With Luke Hochevar set to take the mound tonight, it’s a good time to ask, just how significant was his performance last Friday?
It was significant, obviously, in the sense that it was the best start of his career by far – his first complete game, and his game score of 79 was 12 points higher than his previous career high (last July 11th against Seattle.) This was the Hochevar in the catalog – not an overpowering strikeout guy, but a pitcher who throws strikes, gets groundballs, and gets quick outs.
Only Hochevar wasn’t getting quick outs – he was getting QUICK outs. Four-pitch innings in the first and ninth bookended the 72 pitches he need to get through the seven innings in the middle. Checking the box score on my iPhone that evening, I remarked to my wife (who was holding on to every word, believe me), “I think the Royals set a record tonight.” And to the best of our knowledge, they did. We only have pitch count data back to 1988, when a fledgling STATS Inc. decided to start tracking pitches – so it’s quite possible that Larry Gura or Paul Splittorff twirled a 79-pitch gem at some point. But at least in the last 22 seasons, no Royal had ever thrown a complete game in 80 pitches. No one had come particularly close. Here’s a list of the fewest pitches thrown in a nine-inning performance by a Royal:
Pitches Date Pitcher
80 6/12/09 Luke Hochevar
88 8/19/97 Ricky Bones
89 8/6/95 Mark Gubicza
90 9/2/96 Tim Belcher
91 8/12/90 Tom Gordon
Ricky Bones actually went into the ninth inning having thrown just 75 pitches, one fewer than Hochevar, but struggled in his final inning, facing six batters (but throwing just 13 more pitches.)
Honorable mention goes to Kevin Appier, who on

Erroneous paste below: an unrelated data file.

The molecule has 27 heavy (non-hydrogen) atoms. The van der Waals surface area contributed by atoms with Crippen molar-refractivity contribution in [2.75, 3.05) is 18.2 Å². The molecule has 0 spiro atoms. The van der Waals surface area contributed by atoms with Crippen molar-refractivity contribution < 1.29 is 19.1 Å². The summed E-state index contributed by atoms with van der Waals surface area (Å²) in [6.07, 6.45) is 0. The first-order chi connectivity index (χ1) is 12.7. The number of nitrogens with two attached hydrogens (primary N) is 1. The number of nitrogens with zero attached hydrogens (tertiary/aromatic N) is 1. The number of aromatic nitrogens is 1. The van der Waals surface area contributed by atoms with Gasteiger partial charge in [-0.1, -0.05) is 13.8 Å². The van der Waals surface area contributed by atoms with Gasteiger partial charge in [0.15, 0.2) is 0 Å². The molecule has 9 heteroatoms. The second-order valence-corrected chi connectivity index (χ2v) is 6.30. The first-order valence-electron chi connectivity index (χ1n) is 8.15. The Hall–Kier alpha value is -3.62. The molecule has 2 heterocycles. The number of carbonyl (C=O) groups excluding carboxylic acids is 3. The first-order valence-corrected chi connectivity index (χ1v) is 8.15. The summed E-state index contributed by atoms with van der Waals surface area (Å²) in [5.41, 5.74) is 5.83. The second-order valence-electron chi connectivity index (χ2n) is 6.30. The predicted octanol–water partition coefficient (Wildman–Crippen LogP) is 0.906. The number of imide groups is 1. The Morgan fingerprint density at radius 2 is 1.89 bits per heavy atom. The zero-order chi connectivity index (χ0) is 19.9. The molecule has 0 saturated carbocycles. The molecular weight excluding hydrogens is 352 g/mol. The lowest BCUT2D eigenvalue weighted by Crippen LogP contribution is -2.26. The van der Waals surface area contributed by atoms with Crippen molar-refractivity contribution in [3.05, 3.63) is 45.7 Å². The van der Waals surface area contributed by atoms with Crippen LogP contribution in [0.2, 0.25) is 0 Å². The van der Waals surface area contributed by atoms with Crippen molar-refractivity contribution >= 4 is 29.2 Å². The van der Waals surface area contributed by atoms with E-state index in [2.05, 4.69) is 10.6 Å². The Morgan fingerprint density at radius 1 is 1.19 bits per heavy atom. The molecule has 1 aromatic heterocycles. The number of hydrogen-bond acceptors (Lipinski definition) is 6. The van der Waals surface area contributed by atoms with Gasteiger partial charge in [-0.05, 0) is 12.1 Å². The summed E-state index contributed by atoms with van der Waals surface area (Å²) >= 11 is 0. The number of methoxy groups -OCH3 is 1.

By any measure, Hochevar’s performance was historic. The question I have is whether it’s meaningful, by which I mean, is his performance a strong indicator that Hochevar is a quality major league pitcher.
Those of you who, like me, were weaned on the Bill James
Historical Abstracts may remember a column James wrote in the 1985 edition. The column discussed what James called “signature significance”, which is a performance so dominant and rare that, even though it occurs in a small sample size, it presages a degree of quality in that player. It is the “signature” of a great player, and only a great player, to have such a performance.
If it’s Game 7 of the World Series and you have the choice of throwing a shutout or striking out 15 batters, you would of course take the shutout – while 15 strikeouts is not typically associated with bad performances, you’d want to take the sure thing. But if the question is whether, knowing nothing else about a pitcher except his performance in one game, you’d rather have the guy who threw shutout or the guy who struck out 15 batters – you’d take the guy with 15 Ks every time.
Shutouts have inherent value, but they do not have any particular predictive value. Bad pitchers can throw shutouts. (And, against the Royals, they usually do.) Good pitchers certainly throw more of them – but the fact that a pitcher throws a shutout is not singular evidence that he is a good pitcher.
On the other hand…there have been 27 occasions this century in which a pitcher struck out 15 or more batters in one game. Here’s a list of those pitchers:
Randy Johnson (9 times)
Pedro Martinez (4 times)
Mike Mussina (2 times)
Jake Peavy (2 times)
Mark Prior (2 times)
There are 11 outstanding pitchers on that list – and, yes, Ron Villone, who struck out 16 batters on the final Friday of the 2000 season against a Cardinals team that had already clinched a playoff spot. Late September performances always come with a discount.
The point is, if you told me that a young, previously unheralded pitcher is going to strike out 15 batters tonight, I’ll tell you without even knowing his identity that he’s going to be a star. There’s always a possibility things go wrong – he hurts his arm or develops Steve Blass Disease or whatnot – but the odds are exceedingly high that he’s going to become a star. Shutouts can be a fluke; 15-strikeout performances almost never are. A 15-strikeout performance has signature significance.
So getting back to Hochevar, the question I have is this: does an 80-pitch complete game constitute signature significance? Is this one start evidence, all by itself, that Hochevar is going to become a star?